Born to Dance (1936) B+
In MGM’s Oscar-nominated “Born to Dance,” three sailors on leave, Ted (James Stewart), Mush (Buddy Ebsen) and Gunny (Sid Silvers, who also co-wrote the script) romancing Nora Paige (Eleanor Powell), Peppy (Frances Langford), and Jenny (Una Merkel).
Nora aspires to become a dancing star, but her career nearly ends when she inadvertently comes between Broadway star Lucy James (Virginia Bruce) and her producer-lover McKay (Alan Dinehart).
The Cole Porter score, his first written directly for the screen, includes “I’ve Got You Under My Skin,” sung by Virginia Bruce to James Stewart, and “Easy to Love”, sung by Stewart to Eleanor Powell.
Other highlights include Reginald Gardiner’s impersonation of a symphony-conducting traffic cop (a stage routine) and Eleanor Powell’s tap dancing number on board an art-deco battleship, for which the film received an Oscar nomination for Best Dance Direction.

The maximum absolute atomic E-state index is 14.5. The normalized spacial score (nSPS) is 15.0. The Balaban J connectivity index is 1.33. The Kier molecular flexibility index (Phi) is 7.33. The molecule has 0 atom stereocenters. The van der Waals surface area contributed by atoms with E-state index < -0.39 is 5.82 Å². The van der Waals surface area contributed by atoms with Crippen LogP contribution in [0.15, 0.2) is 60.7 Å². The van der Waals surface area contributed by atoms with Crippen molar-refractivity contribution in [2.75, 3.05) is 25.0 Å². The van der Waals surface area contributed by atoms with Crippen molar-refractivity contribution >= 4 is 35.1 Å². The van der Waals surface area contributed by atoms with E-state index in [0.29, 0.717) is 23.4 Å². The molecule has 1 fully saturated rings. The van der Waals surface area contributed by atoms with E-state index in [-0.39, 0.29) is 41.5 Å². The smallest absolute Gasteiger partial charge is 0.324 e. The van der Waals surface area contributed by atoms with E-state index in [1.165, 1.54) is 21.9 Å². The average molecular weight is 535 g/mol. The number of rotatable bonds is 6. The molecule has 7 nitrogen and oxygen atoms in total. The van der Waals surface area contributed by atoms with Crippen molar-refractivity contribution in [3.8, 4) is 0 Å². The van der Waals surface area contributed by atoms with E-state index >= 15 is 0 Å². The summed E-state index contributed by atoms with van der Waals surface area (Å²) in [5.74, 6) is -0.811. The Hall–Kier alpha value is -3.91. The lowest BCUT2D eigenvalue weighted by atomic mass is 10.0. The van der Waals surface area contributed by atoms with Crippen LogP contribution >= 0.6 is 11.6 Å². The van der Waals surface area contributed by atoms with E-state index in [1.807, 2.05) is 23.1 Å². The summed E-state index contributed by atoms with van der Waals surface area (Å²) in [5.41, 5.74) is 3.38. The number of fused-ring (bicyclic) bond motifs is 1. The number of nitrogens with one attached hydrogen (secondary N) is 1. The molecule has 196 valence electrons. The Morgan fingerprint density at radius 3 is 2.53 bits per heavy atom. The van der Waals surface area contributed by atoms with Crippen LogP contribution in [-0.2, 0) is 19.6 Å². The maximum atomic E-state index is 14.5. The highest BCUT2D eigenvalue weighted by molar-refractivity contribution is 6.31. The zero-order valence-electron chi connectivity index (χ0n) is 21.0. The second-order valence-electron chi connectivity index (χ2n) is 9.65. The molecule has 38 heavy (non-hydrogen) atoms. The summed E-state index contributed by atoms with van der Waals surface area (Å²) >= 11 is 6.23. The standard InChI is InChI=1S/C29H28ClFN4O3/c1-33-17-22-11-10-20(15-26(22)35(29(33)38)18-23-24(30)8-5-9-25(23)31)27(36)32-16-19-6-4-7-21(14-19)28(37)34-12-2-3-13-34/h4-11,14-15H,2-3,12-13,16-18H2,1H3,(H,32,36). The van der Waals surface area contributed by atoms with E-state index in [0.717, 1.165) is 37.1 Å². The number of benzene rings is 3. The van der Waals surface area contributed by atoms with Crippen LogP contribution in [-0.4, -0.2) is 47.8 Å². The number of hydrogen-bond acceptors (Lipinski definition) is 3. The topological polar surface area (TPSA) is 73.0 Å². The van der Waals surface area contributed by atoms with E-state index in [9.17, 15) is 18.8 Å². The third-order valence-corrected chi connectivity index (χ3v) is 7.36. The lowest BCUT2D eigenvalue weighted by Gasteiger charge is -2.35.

This sequence was later used for the climax of 1944′s “I Dood It,” one of Vincente Minnelli’s first and worst pictures.
Oscar Nominations: 2
Song: I’ve Got You Under My Skin, music and lyrics by Cole Porter.
Dance Direction: Dave Gould
Oscar Awards: None
Porter never won an Oscar. The Best Song went to Jerome Kern and Dorothy Fields for “The Way You Look at Me Tonight,” from the Astaire-Rogers musical, “Swing Time.”
The winner of the Best Dance Direction was Seymour Felix’s “A Pretty Girl is Like Melody,” from the biopic, “The Great Ziegfeld.”
Running time: 108 Minutes.
Directed by Roy Del Ruth.
Released: November 27, 1936.
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